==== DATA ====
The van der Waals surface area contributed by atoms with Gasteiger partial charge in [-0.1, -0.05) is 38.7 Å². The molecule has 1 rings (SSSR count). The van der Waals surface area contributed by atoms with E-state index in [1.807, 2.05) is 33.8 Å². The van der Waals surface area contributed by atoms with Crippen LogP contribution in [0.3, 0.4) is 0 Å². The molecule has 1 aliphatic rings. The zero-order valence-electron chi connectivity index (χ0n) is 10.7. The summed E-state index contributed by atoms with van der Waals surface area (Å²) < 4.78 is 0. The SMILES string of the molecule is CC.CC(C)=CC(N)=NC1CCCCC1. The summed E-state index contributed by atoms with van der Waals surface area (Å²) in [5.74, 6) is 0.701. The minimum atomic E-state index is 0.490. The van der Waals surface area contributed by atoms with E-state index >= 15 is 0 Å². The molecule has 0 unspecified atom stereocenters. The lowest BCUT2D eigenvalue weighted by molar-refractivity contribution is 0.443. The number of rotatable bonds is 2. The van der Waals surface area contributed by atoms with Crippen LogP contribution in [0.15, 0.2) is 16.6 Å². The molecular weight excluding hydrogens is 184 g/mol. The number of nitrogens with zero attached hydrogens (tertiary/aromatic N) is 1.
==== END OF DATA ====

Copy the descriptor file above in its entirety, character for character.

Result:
The van der Waals surface area contributed by atoms with Gasteiger partial charge in [-0.1, -0.05) is 38.7 Å². The molecule has 1 rings (SSSR count). The van der Waals surface area contributed by atoms with E-state index in [1.807, 2.05) is 33.8 Å². The van der Waals surface area contributed by atoms with Crippen LogP contribution in [0.3, 0.4) is 0 Å². The molecule has 1 aliphatic rings. The zero-order valence-electron chi connectivity index (χ0n) is 10.7. The summed E-state index contributed by atoms with van der Waals surface area (Å²) < 4.78 is 0. The SMILES string of the molecule is CC.CC(C)=CC(N)=NC1CCCCC1. The summed E-state index contributed by atoms with van der Waals surface area (Å²) in [5.74, 6) is 0.701. The minimum atomic E-state index is 0.490. The van der Waals surface area contributed by atoms with E-state index >= 15 is 0 Å². The molecule has 0 unspecified atom stereocenters. The lowest BCUT2D eigenvalue weighted by molar-refractivity contribution is 0.443. The number of rotatable bonds is 2. The van der Waals surface area contributed by atoms with Crippen LogP contribution in [0.15, 0.2) is 16.6 Å². The molecular weight excluding hydrogens is 184 g/mol. The number of nitrogens with zero attached hydrogens (tertiary/aromatic N) is 1.